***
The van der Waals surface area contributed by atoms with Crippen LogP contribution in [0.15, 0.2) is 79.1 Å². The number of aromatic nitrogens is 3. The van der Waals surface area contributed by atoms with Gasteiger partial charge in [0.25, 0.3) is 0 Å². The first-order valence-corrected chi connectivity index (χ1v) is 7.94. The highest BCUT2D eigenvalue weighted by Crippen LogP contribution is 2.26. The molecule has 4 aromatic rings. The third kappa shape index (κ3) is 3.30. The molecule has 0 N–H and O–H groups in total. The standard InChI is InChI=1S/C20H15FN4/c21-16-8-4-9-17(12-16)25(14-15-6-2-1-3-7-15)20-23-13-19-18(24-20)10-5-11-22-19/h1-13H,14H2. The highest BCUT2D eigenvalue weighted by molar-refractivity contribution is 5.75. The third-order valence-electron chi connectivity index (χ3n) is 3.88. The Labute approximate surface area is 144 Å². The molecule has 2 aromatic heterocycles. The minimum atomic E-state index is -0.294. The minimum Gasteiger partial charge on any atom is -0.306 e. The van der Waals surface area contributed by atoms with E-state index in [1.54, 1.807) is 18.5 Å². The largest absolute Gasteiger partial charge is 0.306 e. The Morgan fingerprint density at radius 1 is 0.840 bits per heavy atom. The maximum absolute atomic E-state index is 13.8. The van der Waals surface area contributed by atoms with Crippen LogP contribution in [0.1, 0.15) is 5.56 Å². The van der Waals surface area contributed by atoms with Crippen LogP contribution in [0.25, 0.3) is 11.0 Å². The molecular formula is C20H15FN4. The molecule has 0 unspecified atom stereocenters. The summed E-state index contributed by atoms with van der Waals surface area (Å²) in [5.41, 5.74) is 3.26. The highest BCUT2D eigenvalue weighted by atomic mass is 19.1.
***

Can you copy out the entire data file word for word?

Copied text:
The van der Waals surface area contributed by atoms with Crippen LogP contribution in [0.15, 0.2) is 79.1 Å². The number of aromatic nitrogens is 3. The van der Waals surface area contributed by atoms with Gasteiger partial charge in [0.25, 0.3) is 0 Å². The first-order valence-corrected chi connectivity index (χ1v) is 7.94. The highest BCUT2D eigenvalue weighted by Crippen LogP contribution is 2.26. The molecule has 4 aromatic rings. The third kappa shape index (κ3) is 3.30. The molecule has 0 N–H and O–H groups in total. The standard InChI is InChI=1S/C20H15FN4/c21-16-8-4-9-17(12-16)25(14-15-6-2-1-3-7-15)20-23-13-19-18(24-20)10-5-11-22-19/h1-13H,14H2. The highest BCUT2D eigenvalue weighted by molar-refractivity contribution is 5.75. The third-order valence-electron chi connectivity index (χ3n) is 3.88. The Labute approximate surface area is 144 Å². The molecule has 2 aromatic heterocycles. The minimum atomic E-state index is -0.294. The minimum Gasteiger partial charge on any atom is -0.306 e. The van der Waals surface area contributed by atoms with E-state index in [1.54, 1.807) is 18.5 Å². The largest absolute Gasteiger partial charge is 0.306 e. The Morgan fingerprint density at radius 1 is 0.840 bits per heavy atom. The maximum absolute atomic E-state index is 13.8. The van der Waals surface area contributed by atoms with Crippen LogP contribution in [0.1, 0.15) is 5.56 Å². The van der Waals surface area contributed by atoms with Crippen LogP contribution in [0.25, 0.3) is 11.0 Å². The molecular formula is C20H15FN4. The molecule has 0 unspecified atom stereocenters. The summed E-state index contributed by atoms with van der Waals surface area (Å²) in [5.41, 5.74) is 3.26. The highest BCUT2D eigenvalue weighted by atomic mass is 19.1.